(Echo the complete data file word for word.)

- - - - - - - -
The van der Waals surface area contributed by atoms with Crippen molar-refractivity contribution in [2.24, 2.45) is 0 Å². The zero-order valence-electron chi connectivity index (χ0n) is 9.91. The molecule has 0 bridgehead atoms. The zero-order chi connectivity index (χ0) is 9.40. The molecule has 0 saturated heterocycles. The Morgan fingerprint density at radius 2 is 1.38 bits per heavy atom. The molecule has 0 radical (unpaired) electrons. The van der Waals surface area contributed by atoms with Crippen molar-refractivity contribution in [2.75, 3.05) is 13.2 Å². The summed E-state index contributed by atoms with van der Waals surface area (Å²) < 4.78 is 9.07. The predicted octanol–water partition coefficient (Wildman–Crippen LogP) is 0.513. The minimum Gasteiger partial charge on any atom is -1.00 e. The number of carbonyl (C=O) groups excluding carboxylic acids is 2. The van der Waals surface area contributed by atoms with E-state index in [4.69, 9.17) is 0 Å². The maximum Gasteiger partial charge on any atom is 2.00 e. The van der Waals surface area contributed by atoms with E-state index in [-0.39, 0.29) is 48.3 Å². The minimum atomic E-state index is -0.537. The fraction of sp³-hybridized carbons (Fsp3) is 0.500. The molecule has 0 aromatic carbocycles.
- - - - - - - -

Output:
The van der Waals surface area contributed by atoms with Crippen molar-refractivity contribution in [2.24, 2.45) is 0 Å². The zero-order valence-electron chi connectivity index (χ0n) is 9.91. The molecule has 0 bridgehead atoms. The zero-order chi connectivity index (χ0) is 9.40. The molecule has 0 saturated heterocycles. The Morgan fingerprint density at radius 2 is 1.38 bits per heavy atom. The molecule has 0 radical (unpaired) electrons. The van der Waals surface area contributed by atoms with Crippen molar-refractivity contribution in [2.75, 3.05) is 13.2 Å². The summed E-state index contributed by atoms with van der Waals surface area (Å²) < 4.78 is 9.07. The predicted octanol–water partition coefficient (Wildman–Crippen LogP) is 0.513. The minimum Gasteiger partial charge on any atom is -1.00 e. The number of carbonyl (C=O) groups excluding carboxylic acids is 2. The van der Waals surface area contributed by atoms with E-state index in [4.69, 9.17) is 0 Å². The maximum Gasteiger partial charge on any atom is 2.00 e. The van der Waals surface area contributed by atoms with E-state index in [-0.39, 0.29) is 48.3 Å². The minimum atomic E-state index is -0.537. The fraction of sp³-hybridized carbons (Fsp3) is 0.500. The molecule has 0 aromatic carbocycles.